MONTREAL -- The longtime Mohawk Council of Kahnawake Grand Chief, Joseph Tokwiro Norton, has died.

Norton, who was 70 and had led his community for more than three decades, cumulatively, suffered a fall on Friday and died in hospital, according to a release from Kahnawake's council. 

He calmly led his community through the Oka standoff in 1990 and often spoke nationally about Indigenous sovereignty. At home, meanwhile, he delivered a long list of concrete projects.

“Joe will be remembered for being the Grand Chief of Kahnawake, always,” said Mike Delisle, a fellow council member.

Norton was first elected to the community's council in 1978 and served as Grand Chief for 26 years. In 2015, he decided to return to politics after more than a decade away and was re-elected Grand Chief.

He grew up in Kahnawake, a community of around 8,000 people. As a young man he became an ironworker, like many Mohawk men, before becoming the "face of Kahnawake," said Delisle, who  served as Grand Chief during the years that Norton stepped away from politics.

Norton doggedly stuck to big-picture principles but also worked through endless small, often bureaucratic details to deliver on those principles, said Delisle.

For example, when he was first elected in the 1970s, Kahnawake’s internal police or security force, called the Peacekeepers, existed but with less of an official role, said Delisle, who is still a council member.

As Grand Chief, Norton became determined to see the Peacekeepers’ position set in stone. 

Kahnawake has “a longstanding, storied tradition of maintaining peace,” said Delisle. “We are a people of peace, though some people don't see us that way.”

Norton “felt very strongly that it needs to be our people to service our community in that capacity. No one knows us better than us,” said Delisle. 

The Peacekeepers played an important role during the Oka standoff, and in the ensuing years, Norton brought the Quebec and Canadian governments together to sign a tripartite agreement ensuring Kahnawake would have policing autonomy, using the Peacekeepers' model. It was signed in 1995.

“It’s an extremely difficult job to police…your own community because we all know each other,” said Delisle. But Norton got the chance to see over the years how his work paid dividends.

“In the course of the Peacekeepers being there… shots have never been fired, guns have never been drawn” by any of its members, said Delisle, though they are armed.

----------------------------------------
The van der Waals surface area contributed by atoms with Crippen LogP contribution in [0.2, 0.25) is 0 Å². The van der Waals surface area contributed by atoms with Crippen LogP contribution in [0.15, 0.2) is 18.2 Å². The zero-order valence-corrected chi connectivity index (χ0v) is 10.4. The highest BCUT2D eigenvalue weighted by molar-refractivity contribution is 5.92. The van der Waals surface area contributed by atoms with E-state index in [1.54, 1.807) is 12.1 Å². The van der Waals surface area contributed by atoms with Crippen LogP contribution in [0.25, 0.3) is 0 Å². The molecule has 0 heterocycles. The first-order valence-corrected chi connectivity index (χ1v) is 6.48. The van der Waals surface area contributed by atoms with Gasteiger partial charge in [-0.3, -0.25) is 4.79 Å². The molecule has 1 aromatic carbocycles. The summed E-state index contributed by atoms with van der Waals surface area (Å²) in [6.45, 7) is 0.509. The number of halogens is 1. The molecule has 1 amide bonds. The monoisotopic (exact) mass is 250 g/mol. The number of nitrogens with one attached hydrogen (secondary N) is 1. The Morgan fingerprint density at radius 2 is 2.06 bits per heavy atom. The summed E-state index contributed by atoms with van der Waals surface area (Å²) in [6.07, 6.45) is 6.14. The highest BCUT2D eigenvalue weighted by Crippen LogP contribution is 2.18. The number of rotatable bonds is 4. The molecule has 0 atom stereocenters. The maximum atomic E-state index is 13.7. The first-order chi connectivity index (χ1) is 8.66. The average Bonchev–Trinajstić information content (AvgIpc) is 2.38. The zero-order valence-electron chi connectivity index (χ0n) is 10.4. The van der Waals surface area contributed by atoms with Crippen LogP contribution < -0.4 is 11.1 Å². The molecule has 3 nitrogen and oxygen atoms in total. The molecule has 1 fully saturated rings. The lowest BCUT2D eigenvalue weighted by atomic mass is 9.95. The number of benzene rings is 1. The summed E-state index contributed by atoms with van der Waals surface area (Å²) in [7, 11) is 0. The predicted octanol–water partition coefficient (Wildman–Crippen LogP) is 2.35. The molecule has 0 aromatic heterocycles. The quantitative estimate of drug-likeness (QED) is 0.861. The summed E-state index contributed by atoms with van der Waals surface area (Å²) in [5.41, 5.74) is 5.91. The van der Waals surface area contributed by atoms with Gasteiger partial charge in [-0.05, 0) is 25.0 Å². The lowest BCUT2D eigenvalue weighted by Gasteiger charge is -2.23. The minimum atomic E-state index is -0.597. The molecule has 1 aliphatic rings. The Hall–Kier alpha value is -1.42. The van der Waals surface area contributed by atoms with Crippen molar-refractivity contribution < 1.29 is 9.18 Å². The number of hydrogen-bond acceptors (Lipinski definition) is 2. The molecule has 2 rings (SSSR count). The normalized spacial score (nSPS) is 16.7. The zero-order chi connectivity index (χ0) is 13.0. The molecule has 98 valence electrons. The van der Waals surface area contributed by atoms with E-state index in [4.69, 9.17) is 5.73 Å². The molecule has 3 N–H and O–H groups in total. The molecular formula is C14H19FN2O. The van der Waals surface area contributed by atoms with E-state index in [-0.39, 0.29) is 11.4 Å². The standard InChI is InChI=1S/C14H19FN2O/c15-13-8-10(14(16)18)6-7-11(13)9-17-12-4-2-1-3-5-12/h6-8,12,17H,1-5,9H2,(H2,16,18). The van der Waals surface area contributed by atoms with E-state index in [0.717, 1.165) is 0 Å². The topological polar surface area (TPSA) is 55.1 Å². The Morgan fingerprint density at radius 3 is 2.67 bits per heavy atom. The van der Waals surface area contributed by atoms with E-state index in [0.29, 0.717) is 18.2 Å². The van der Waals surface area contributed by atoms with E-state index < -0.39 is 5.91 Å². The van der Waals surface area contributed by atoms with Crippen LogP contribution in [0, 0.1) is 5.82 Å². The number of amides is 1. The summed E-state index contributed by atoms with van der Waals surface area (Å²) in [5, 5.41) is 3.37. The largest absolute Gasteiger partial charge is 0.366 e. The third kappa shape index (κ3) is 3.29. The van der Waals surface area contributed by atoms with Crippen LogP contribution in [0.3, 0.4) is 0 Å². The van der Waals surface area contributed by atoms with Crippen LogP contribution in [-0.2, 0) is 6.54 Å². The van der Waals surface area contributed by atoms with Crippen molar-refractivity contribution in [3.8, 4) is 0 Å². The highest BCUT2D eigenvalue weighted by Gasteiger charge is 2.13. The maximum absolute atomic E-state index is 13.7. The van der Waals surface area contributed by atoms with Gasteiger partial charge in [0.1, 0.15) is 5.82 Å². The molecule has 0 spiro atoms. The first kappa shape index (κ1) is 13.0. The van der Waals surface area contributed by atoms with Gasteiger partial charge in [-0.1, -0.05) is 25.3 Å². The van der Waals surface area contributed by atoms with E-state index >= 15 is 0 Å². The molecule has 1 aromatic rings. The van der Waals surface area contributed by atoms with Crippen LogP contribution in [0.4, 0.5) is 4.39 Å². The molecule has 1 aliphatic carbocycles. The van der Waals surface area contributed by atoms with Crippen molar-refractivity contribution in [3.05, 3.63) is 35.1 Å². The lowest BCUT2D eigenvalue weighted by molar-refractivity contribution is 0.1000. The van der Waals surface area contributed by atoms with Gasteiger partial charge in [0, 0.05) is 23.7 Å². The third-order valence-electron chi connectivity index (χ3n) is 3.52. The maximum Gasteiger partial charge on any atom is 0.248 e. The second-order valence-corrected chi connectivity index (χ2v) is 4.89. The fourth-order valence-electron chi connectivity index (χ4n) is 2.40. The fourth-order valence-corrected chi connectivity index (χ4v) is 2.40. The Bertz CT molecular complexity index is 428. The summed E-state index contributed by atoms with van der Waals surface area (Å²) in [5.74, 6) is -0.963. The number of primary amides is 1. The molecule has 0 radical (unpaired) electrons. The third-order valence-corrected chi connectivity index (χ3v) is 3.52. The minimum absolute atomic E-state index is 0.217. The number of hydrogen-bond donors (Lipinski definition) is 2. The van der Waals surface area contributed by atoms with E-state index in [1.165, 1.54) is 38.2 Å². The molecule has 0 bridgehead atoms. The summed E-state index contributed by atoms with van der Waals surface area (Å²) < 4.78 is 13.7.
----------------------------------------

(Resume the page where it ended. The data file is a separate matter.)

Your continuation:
One of Norton’s other ambitions was economic development, and he helped oversee a long list of projects that came to fruition, especially in the world of online services.

With the advent of the Internet in the 90s, he helped found a online gaming commission, and facilitated new legislation to allow it, that would give Kahnawake a chance to profit from the web. 

It was followed by the creation of Mohawk Internet Technologies in 1999 and, more recently, a Kahnawake-based Internet Service Provider that, according to Norton’s LinkedIn page, employs 300 people directly and indirectly. 

Norton also poured effort into young people. At one time he coached Kahnawake's senior lacrosse team, said the council's news release.

He was also one of a few remaining fluent speakers of the Mohawk language, said Delisle, and recently he had invested much time into projects to pass on the language to the community’s kids and young adults.

The language “has had a great revitalization, helped by him," said Delisle, "in his official capacity and his personal one.”

He continued speaking about Indigenous issues nationally, including this winter, when he advocated for the use of Indigenous peacekeeping-type forces to help manage conflict during the rail blockades.

But he put a lot of stock in the small details and relationships that slowly led to policymaking, said Delisle. Even very small municipalities around Kahnawake, on Montreal's South Shore, were often approached by him to work on local agreements, said Delisle.

"National and internationally...he was very successful in establishing tables to discuss jurisdictional matters," he said.

Norton stepped down recently for health reasons but returned to work at the beginning of July.

He leaves behind adult children and grandchildren.

Another Mohawk leader, Ellen Gabriel, wrote Friday night that she was "saddened and shocked" to hear of his death.

"He was a great statesman, a fluent Kanien’kéha speaker and Turtle clan relative," she wrote in a Facebook post, recalling how the two addressed the European Parliament together in 1990.

"We always had honest conversations acknowledging each other’s political points of views: but he was gracious and respectful," she wrote.

On Friday, many political leaders and other who worked with Norton began to post tributes to his work.